PUTNAMVILLE -- Historically, the Indiana State Police has been committed to reducing accidents and saving lives on Indiana roadways.
In fact, a portion of the ISP mission statement reads: "We will ensure public safety on our roadways with vigorous and directed traffic enforcement."
In striving to achieve this goal, the Indiana State Police utilizes many different patrol vehicles, more specifically one that is high performance, stealthy and attractive to the general public -- the Ford Mustang.
The ISP Ford Mustangs currently in use have no police markings and are of various colors. They are specifically designed for targeting those violations which are a proven danger to motorists.
In the past two days, one trooper assigned to this Ford Mustang program, has witnessed the dangerous and aggressive driving some motorists display on our roadways.
On the afternoon of Wednesday, June 13, Master Trooper Don Farris assigned to the Putnamville District, first clocked a motorcyclist on Interstate 70 near the Indianapolis International Airport at 101 mph in a 55-mph zone, and later that afternoon, Farris spotted another motorcyclist at 104 mph in a 70-mph zone on I-70 near the Morgan-Putnam county line at the 54-mile marker.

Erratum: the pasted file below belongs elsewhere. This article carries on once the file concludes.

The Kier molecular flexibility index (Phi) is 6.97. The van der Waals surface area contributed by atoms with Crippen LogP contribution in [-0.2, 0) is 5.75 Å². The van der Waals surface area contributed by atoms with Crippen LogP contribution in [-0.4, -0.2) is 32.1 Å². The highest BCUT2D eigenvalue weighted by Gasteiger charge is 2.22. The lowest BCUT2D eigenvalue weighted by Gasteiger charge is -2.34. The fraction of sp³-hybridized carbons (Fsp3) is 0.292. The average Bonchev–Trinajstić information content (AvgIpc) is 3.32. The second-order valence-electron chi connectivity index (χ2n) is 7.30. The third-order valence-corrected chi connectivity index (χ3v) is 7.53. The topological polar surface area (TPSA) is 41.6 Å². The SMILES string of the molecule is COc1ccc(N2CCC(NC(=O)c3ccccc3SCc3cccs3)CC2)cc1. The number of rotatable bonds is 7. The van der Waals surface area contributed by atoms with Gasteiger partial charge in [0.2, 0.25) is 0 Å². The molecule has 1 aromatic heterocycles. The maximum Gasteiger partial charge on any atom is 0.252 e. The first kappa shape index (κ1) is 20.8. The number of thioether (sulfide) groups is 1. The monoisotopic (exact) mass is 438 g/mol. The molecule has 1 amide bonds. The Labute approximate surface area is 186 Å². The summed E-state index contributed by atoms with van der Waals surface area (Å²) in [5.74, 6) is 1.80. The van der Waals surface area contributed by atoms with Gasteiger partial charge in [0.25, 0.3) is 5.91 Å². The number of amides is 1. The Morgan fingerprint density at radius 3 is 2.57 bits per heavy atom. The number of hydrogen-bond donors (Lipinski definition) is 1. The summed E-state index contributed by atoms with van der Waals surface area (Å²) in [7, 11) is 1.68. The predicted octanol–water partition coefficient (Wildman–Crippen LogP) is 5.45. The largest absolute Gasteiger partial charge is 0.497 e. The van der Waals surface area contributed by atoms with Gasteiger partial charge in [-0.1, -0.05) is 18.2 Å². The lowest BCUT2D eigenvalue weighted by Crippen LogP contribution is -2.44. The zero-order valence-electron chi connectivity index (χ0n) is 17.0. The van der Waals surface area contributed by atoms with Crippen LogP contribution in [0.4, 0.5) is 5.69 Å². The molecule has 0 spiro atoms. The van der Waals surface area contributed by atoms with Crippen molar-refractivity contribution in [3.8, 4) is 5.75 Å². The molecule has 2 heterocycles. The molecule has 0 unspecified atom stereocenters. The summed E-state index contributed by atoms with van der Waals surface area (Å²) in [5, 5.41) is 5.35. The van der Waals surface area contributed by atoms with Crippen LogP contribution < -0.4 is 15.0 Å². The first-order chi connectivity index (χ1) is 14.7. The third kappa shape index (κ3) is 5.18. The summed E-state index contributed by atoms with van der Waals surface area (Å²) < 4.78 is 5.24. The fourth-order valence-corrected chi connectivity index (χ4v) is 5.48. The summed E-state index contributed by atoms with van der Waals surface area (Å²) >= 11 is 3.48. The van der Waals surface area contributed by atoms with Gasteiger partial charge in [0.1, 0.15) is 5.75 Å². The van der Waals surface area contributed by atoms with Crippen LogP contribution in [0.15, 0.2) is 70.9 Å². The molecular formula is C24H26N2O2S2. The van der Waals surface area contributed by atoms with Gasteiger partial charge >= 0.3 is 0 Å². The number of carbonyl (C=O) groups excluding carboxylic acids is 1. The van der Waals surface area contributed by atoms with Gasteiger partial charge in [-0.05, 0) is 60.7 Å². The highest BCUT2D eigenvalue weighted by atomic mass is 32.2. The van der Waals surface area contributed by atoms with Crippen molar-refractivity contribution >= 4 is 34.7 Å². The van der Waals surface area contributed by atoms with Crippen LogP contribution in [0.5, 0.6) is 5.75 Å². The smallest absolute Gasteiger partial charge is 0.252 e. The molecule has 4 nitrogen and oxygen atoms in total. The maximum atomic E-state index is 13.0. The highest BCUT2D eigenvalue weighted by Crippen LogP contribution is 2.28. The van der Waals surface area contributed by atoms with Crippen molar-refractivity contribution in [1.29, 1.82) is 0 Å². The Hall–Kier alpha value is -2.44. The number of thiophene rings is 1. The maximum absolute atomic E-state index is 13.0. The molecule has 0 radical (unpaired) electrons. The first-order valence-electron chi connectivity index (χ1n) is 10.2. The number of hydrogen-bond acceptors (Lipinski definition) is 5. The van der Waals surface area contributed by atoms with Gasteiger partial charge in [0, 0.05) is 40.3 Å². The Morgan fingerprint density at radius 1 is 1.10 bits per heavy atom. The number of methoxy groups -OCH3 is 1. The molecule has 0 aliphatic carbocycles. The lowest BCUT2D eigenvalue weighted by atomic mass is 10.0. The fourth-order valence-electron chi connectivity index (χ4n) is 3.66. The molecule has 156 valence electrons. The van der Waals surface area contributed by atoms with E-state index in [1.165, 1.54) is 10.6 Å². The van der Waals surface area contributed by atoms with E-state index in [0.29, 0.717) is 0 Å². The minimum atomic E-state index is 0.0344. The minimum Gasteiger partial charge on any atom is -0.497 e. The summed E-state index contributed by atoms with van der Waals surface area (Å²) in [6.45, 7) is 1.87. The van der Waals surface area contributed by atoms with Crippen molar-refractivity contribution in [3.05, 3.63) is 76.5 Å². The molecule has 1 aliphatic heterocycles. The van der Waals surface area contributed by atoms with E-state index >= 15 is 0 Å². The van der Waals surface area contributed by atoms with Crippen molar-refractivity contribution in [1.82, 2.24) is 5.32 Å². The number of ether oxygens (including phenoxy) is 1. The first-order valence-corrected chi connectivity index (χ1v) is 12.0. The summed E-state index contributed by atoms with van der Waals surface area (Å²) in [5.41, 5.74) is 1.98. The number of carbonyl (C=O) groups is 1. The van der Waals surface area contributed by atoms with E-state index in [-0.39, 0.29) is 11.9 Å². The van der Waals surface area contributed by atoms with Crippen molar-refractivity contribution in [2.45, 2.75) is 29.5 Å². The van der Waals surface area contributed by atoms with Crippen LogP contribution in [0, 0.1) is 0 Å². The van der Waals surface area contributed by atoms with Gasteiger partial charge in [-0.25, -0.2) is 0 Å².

Then on Thursday afternoon, while Farris was patrolling on State Road 63 in Vermillion County he was passed on the right by a tractor-trailer combination traveling 78 mph in a 60-mph zone.
Later that same afternoon, Farris was working on Interstate 74 near U.S. 231 in Montgomery County and was again passed on the right by a motorcyclist initially traveling 101 mph and ultimately 123 mph before being stopped.
In all instances, Master Trooper Farris issued the appropriate traffic enforcement action against these dangerous and aggressive drivers.
"While these are only a few examples of the driving behaviors troopers face each and every day," Sgt. Joe Watts, public information officer for the Putnamville Post, said. "Motorists are encouraged to obey all traffic laws and partner with State Police to reduce crashes and save lives.
"Working together, we can make a difference and prevent families from facing the ultimate tragedy associated with vehicle crashes," he added.